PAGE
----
Leadership development depends on your personal style of leadership – your strengths.
When we think of a leader, the first vision that comes to mind is an athletic photogenic person with a charasmatic demeanor and commanding presence. Well, it may not hurt, but moments after the dust settles, we deal with the important qualities of that leader; What are they like to work with? Can they make things happen? Will it be a growing experience? There are many qualities that describe leadership and a leader.
There are also many styles of leadership. Actually, being able to work in several different styles allows the leader to adapt themselves to different situations as required. For example, one style may work at their workplace, but a totally different style is needed at their volunteer group, where no one gets paid.
Some may be more introvert and lead from within the group. They may be good motivators, problem solvers, idea generators. Some may not like the spotlight and remain at the same level as their team. Some may excel at not only building the right team but having all members to work together seamlessly. They can quickly diffuse conflict and keep everyones’ morale high.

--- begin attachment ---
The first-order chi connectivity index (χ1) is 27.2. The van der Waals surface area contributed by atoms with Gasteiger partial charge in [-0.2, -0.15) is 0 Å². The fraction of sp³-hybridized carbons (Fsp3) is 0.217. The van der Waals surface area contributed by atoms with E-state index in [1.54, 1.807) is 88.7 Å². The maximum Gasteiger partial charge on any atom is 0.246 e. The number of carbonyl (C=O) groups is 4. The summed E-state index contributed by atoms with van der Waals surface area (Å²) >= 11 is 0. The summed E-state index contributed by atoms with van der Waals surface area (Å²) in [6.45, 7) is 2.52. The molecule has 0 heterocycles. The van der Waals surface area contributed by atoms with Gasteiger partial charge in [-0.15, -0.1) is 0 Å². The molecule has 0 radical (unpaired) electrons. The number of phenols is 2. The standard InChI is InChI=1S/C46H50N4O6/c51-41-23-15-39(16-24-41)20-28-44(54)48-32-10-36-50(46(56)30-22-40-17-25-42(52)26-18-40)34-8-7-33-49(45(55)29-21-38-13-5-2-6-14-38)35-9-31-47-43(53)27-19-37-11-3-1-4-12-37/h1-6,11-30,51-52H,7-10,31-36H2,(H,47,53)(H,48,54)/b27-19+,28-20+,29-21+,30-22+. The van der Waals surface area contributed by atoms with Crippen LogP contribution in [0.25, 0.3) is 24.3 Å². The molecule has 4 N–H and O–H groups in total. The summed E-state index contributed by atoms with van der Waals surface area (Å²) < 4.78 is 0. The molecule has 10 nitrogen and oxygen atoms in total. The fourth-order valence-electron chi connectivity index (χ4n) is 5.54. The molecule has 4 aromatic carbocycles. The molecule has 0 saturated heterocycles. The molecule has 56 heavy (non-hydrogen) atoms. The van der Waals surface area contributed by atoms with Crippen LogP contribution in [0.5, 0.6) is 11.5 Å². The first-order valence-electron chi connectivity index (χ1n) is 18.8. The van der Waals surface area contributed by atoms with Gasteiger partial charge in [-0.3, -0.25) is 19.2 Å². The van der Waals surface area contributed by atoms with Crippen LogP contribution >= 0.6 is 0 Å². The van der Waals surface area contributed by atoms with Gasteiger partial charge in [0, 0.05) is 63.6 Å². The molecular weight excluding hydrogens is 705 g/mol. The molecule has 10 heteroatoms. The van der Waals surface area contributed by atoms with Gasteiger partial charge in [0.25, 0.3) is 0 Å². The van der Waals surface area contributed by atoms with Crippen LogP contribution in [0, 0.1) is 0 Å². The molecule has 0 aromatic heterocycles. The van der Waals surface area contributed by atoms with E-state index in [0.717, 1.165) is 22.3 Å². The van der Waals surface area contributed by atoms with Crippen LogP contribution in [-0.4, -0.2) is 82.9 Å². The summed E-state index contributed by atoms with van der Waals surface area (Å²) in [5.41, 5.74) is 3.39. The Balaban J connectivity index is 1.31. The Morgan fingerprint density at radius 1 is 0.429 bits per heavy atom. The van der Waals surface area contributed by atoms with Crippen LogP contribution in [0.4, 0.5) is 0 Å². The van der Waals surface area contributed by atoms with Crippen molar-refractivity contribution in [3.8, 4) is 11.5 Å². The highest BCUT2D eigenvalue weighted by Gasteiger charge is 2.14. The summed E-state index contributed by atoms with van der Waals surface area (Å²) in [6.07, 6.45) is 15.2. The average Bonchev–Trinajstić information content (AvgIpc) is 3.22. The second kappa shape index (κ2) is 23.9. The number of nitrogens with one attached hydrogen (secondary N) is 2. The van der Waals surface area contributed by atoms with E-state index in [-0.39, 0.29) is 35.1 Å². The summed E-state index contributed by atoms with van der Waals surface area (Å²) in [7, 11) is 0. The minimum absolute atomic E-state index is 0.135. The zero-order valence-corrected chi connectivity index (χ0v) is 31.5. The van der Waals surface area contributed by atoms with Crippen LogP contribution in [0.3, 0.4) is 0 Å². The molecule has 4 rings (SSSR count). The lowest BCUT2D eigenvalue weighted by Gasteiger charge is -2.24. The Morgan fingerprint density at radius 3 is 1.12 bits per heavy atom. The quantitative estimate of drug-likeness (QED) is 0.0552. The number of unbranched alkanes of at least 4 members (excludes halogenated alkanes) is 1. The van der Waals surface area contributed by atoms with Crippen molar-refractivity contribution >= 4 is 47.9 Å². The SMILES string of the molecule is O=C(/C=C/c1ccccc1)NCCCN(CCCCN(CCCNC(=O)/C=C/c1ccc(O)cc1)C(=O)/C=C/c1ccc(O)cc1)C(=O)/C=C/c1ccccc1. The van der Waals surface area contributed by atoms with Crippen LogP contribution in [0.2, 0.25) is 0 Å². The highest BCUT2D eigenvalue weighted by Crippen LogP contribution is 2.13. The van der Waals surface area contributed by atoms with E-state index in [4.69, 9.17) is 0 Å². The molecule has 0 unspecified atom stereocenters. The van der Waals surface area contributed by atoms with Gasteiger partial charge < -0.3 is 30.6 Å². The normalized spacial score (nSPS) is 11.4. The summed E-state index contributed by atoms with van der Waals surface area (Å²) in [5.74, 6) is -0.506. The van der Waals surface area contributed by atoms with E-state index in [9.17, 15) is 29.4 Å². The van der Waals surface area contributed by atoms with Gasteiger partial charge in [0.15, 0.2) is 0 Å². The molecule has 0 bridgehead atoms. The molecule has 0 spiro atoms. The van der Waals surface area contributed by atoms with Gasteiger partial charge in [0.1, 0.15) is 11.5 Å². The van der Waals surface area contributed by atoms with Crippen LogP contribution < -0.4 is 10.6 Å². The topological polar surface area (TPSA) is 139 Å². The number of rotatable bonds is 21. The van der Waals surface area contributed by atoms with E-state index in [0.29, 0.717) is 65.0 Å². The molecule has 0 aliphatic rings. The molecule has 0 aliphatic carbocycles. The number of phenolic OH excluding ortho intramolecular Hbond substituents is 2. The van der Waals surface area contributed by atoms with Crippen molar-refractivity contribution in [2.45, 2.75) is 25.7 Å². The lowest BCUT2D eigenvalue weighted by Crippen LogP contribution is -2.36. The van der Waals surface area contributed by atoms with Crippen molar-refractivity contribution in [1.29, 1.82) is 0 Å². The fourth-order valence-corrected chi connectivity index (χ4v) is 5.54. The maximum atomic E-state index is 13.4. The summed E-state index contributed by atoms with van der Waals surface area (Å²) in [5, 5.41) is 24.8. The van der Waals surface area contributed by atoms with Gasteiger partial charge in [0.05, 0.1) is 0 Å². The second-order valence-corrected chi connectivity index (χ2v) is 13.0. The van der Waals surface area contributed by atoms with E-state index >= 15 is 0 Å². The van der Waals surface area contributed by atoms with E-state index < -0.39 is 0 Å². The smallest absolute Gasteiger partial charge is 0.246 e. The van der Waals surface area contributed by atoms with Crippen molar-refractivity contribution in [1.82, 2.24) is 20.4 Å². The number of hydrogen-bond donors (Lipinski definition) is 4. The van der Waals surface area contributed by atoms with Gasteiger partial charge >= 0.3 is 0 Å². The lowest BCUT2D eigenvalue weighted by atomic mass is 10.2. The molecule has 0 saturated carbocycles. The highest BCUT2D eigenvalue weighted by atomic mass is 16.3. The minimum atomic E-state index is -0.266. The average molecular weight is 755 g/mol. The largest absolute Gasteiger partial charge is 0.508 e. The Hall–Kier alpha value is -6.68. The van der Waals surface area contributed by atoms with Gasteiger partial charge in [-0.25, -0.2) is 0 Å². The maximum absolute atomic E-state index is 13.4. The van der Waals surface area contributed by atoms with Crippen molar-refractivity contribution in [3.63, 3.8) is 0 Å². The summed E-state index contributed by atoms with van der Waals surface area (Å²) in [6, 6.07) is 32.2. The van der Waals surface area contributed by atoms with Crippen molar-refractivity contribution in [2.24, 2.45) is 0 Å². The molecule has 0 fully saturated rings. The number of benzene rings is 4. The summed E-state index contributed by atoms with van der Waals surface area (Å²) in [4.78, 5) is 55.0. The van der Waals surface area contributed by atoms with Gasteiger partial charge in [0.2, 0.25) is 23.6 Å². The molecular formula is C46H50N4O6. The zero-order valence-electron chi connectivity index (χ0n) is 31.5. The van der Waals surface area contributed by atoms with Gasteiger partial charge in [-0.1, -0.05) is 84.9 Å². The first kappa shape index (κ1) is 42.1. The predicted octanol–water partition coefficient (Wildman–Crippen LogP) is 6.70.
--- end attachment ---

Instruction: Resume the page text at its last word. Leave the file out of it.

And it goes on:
First and foremost, they must excel at listening and observing. They have to be able to hear and know, what their team is having for challenges. They must be able to observe if their members are losing motivation, are getting bored or just pulling back. They won’t tell you. YOU have to be able to pick that up fast and act, to keep your team progressing.
So there is probably room for 1 more style of leadership; YOUR leadership style which you constantly tweak and shape, based on your ongoing experience and feedback from your team members.
If you like this article you may enjoy this interview about the Youth Leadership Program (YLP);